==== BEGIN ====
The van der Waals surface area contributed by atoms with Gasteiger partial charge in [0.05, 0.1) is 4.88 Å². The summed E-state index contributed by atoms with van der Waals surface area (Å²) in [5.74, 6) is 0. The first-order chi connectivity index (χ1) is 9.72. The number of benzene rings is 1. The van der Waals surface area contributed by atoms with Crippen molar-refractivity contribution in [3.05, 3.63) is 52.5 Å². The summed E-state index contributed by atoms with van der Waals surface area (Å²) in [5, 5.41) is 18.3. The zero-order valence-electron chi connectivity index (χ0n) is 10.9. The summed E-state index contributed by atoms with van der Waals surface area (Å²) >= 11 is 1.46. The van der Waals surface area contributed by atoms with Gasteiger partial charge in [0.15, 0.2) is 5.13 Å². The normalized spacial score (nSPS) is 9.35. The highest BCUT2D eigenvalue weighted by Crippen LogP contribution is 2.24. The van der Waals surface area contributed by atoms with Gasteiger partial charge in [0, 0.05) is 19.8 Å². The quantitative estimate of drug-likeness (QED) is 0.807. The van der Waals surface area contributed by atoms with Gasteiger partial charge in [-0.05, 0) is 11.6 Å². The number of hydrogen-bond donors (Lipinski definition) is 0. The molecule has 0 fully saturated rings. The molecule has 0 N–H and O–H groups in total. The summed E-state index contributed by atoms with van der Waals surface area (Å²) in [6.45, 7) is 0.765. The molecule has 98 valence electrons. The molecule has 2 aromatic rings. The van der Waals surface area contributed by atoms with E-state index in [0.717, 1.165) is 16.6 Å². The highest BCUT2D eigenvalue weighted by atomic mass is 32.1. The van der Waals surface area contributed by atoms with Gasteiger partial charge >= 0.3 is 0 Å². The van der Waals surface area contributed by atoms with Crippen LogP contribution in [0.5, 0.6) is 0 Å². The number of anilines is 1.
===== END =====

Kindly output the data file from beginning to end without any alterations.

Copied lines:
The van der Waals surface area contributed by atoms with Gasteiger partial charge in [0.05, 0.1) is 4.88 Å². The summed E-state index contributed by atoms with van der Waals surface area (Å²) in [5.74, 6) is 0. The first-order chi connectivity index (χ1) is 9.72. The number of benzene rings is 1. The van der Waals surface area contributed by atoms with Crippen molar-refractivity contribution in [3.05, 3.63) is 52.5 Å². The summed E-state index contributed by atoms with van der Waals surface area (Å²) in [5, 5.41) is 18.3. The zero-order valence-electron chi connectivity index (χ0n) is 10.9. The summed E-state index contributed by atoms with van der Waals surface area (Å²) >= 11 is 1.46. The van der Waals surface area contributed by atoms with Gasteiger partial charge in [0.15, 0.2) is 5.13 Å². The normalized spacial score (nSPS) is 9.35. The highest BCUT2D eigenvalue weighted by Crippen LogP contribution is 2.24. The van der Waals surface area contributed by atoms with Gasteiger partial charge in [0, 0.05) is 19.8 Å². The quantitative estimate of drug-likeness (QED) is 0.807. The van der Waals surface area contributed by atoms with Gasteiger partial charge in [-0.05, 0) is 11.6 Å². The number of hydrogen-bond donors (Lipinski definition) is 0. The molecule has 0 fully saturated rings. The molecule has 0 N–H and O–H groups in total. The summed E-state index contributed by atoms with van der Waals surface area (Å²) in [6.45, 7) is 0.765. The molecule has 98 valence electrons. The molecule has 2 aromatic rings. The van der Waals surface area contributed by atoms with E-state index in [0.717, 1.165) is 16.6 Å². The highest BCUT2D eigenvalue weighted by atomic mass is 32.1. The van der Waals surface area contributed by atoms with Gasteiger partial charge >= 0.3 is 0 Å². The van der Waals surface area contributed by atoms with Crippen LogP contribution in [0.5, 0.6) is 0 Å². The number of anilines is 1.